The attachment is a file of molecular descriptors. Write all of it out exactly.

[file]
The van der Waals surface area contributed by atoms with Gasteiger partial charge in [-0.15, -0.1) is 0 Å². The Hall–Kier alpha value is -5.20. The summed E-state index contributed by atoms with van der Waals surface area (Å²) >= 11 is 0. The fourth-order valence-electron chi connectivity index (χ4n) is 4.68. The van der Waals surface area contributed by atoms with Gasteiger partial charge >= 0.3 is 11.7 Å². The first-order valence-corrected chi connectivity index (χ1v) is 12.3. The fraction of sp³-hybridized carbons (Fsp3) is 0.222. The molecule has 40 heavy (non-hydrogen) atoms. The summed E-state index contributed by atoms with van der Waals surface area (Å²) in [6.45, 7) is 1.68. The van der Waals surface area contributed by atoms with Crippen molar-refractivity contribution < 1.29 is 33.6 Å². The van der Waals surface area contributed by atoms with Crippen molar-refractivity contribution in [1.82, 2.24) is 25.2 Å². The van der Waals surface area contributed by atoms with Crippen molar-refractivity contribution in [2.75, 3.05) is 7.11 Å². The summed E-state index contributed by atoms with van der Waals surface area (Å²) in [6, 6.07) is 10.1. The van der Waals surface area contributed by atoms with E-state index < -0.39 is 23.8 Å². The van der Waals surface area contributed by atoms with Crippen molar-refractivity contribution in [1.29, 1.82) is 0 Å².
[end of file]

The van der Waals surface area contributed by atoms with Gasteiger partial charge in [-0.15, -0.1) is 0 Å². The Hall–Kier alpha value is -5.20. The summed E-state index contributed by atoms with van der Waals surface area (Å²) >= 11 is 0. The fourth-order valence-electron chi connectivity index (χ4n) is 4.68. The van der Waals surface area contributed by atoms with Gasteiger partial charge >= 0.3 is 11.7 Å². The first-order valence-corrected chi connectivity index (χ1v) is 12.3. The fraction of sp³-hybridized carbons (Fsp3) is 0.222. The molecule has 40 heavy (non-hydrogen) atoms. The summed E-state index contributed by atoms with van der Waals surface area (Å²) in [6.45, 7) is 1.68. The van der Waals surface area contributed by atoms with Crippen molar-refractivity contribution < 1.29 is 33.6 Å². The van der Waals surface area contributed by atoms with Crippen molar-refractivity contribution in [1.82, 2.24) is 25.2 Å². The van der Waals surface area contributed by atoms with Crippen molar-refractivity contribution in [2.75, 3.05) is 7.11 Å². The summed E-state index contributed by atoms with van der Waals surface area (Å²) in [6, 6.07) is 10.1. The van der Waals surface area contributed by atoms with E-state index < -0.39 is 23.8 Å². The van der Waals surface area contributed by atoms with Crippen molar-refractivity contribution in [1.29, 1.82) is 0 Å².